Happy Woolly Mammoth Day!
Ah, another Woolly Mammoth Day. Wait, it’s what day? Columbus? Well, that doesn’t make any sense. Sure, we all know the story: back in 1492, Christopher Columbus sailed the ocean blue and discovered North America. Yep, no one had ever discovered it before, so what do we Americans do but go ahead an anglicize ol’ Chris’ name, give him a holiday where a lot of people don’t have to go to work, and give him the capital of Ohio.
Except, that guy wasn’t the first person to discover the North American continent. In fact, he wasn’t even the first European to discover it. Roughly 500 years earlier, Leif Ericksson heard a tale about a great place called Vinland and, taking after his father Erik the Red, set off from Greenland and found his way to the northern North American coast. While no one is yet certain where exactly he landed, it appears to have been somewhere around Labrador or New Foundland in Canada.
Maybe we should change Columbus Day to Leif Ericksson Day! Nope, there already is one of those. Since 1964, the President of the United States has been authorized to declare October 9th as Leif Ericksson Day (you’ll probably still have to work). You probably forgot to celebrate this one.
There’s one more thing we haven’t yet addressed here: how do you discover a place where people are already living? After all, if they’re already living in a place, they must have previously discovered it. There’s credit given to one European with a few boatloads of people, and something close to credit given to another, but what about the people who were before Columbus, before Ericksson, who probably numbered in the millions? Surely they’ve been around awhile. They probably didn’t just pop into existence here. There were hundreds of unique groups, as well. So which group of these natives was the first to set foot on North American soil? We already know they’ve been here at least 13,500 years, and possibly as long as 40,00 years.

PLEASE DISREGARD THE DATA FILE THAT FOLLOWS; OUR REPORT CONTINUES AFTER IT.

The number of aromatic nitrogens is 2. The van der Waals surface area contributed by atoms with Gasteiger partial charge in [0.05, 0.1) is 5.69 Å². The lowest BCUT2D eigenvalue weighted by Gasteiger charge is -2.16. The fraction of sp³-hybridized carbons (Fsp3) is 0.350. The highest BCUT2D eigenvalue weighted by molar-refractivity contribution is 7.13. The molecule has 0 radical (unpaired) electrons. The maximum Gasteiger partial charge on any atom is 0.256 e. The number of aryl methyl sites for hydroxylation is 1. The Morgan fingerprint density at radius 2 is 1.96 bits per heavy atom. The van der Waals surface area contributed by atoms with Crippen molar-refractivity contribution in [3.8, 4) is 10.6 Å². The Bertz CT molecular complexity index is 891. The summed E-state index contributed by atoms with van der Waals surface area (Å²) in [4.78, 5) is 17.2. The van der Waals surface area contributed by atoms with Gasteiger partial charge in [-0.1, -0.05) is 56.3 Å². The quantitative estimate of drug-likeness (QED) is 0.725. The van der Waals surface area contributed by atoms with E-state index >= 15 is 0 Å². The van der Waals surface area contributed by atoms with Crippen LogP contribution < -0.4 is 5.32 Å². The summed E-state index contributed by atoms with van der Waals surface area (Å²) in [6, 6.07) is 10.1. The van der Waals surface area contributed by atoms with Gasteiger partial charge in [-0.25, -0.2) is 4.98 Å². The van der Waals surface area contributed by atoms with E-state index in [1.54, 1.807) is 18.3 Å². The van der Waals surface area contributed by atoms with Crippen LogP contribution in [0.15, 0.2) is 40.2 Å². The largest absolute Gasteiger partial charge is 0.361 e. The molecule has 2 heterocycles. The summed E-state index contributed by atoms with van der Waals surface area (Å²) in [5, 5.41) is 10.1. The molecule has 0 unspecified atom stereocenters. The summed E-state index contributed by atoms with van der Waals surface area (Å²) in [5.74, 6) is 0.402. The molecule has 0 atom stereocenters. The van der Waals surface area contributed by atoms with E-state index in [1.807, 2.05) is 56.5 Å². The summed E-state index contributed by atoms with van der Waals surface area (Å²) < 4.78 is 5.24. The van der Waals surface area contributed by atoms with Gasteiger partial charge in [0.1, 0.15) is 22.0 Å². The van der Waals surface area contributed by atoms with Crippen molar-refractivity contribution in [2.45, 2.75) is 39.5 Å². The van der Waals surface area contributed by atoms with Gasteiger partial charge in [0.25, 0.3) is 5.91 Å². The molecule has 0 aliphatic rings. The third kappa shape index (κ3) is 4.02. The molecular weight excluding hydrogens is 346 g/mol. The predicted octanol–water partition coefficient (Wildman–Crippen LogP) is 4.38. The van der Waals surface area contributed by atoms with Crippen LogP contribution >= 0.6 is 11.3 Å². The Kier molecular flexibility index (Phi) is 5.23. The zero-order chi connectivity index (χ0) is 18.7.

Got it. Indigenous Peoples’ Day. Almost a dozen cities have already tossed out Columbus day for this one! Problem solved. Or is it? I mean… why did these people come here? They were, at that time, hunter-gatherers, meaning they were following a food source. It would surely have to be a good food source for them to travel so far. Enough to feed a large group, probably for more than one meal. There were plenty of large animals back then, but the real prize was the woolly mammoth.
And there you have it. Columbus discovered something that was already discovered by Ericksson, who discovered what the people living here had known about for thousands of years, who themselves discovered it just after the woolly mammoths they were hunting discovered it. So the real reason some lucky folks don’t have to work today is that magnificent beast. Happy Woolly Mammoth Day.